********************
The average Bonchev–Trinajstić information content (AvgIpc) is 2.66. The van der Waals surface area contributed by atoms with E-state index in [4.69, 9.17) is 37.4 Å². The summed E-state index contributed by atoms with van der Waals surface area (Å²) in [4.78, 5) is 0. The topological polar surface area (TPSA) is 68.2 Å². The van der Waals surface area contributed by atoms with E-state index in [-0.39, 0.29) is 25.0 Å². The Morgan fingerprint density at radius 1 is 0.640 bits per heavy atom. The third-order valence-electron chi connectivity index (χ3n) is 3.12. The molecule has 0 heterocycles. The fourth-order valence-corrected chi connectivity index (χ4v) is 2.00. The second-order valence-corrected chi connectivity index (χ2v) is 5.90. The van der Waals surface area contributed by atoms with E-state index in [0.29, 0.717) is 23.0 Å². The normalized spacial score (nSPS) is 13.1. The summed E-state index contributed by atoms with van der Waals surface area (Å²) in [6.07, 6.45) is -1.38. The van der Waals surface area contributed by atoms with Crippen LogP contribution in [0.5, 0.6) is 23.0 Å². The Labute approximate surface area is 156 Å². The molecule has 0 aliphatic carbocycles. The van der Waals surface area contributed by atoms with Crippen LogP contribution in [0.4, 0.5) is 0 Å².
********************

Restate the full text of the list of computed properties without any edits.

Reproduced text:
The average Bonchev–Trinajstić information content (AvgIpc) is 2.66. The van der Waals surface area contributed by atoms with E-state index in [4.69, 9.17) is 37.4 Å². The summed E-state index contributed by atoms with van der Waals surface area (Å²) in [4.78, 5) is 0. The topological polar surface area (TPSA) is 68.2 Å². The van der Waals surface area contributed by atoms with E-state index in [-0.39, 0.29) is 25.0 Å². The Morgan fingerprint density at radius 1 is 0.640 bits per heavy atom. The third-order valence-electron chi connectivity index (χ3n) is 3.12. The molecule has 0 heterocycles. The fourth-order valence-corrected chi connectivity index (χ4v) is 2.00. The second-order valence-corrected chi connectivity index (χ2v) is 5.90. The van der Waals surface area contributed by atoms with E-state index in [0.29, 0.717) is 23.0 Å². The normalized spacial score (nSPS) is 13.1. The summed E-state index contributed by atoms with van der Waals surface area (Å²) in [6.07, 6.45) is -1.38. The van der Waals surface area contributed by atoms with Crippen LogP contribution in [0.5, 0.6) is 23.0 Å². The Labute approximate surface area is 156 Å². The molecule has 0 aliphatic carbocycles. The van der Waals surface area contributed by atoms with Crippen LogP contribution in [0.4, 0.5) is 0 Å².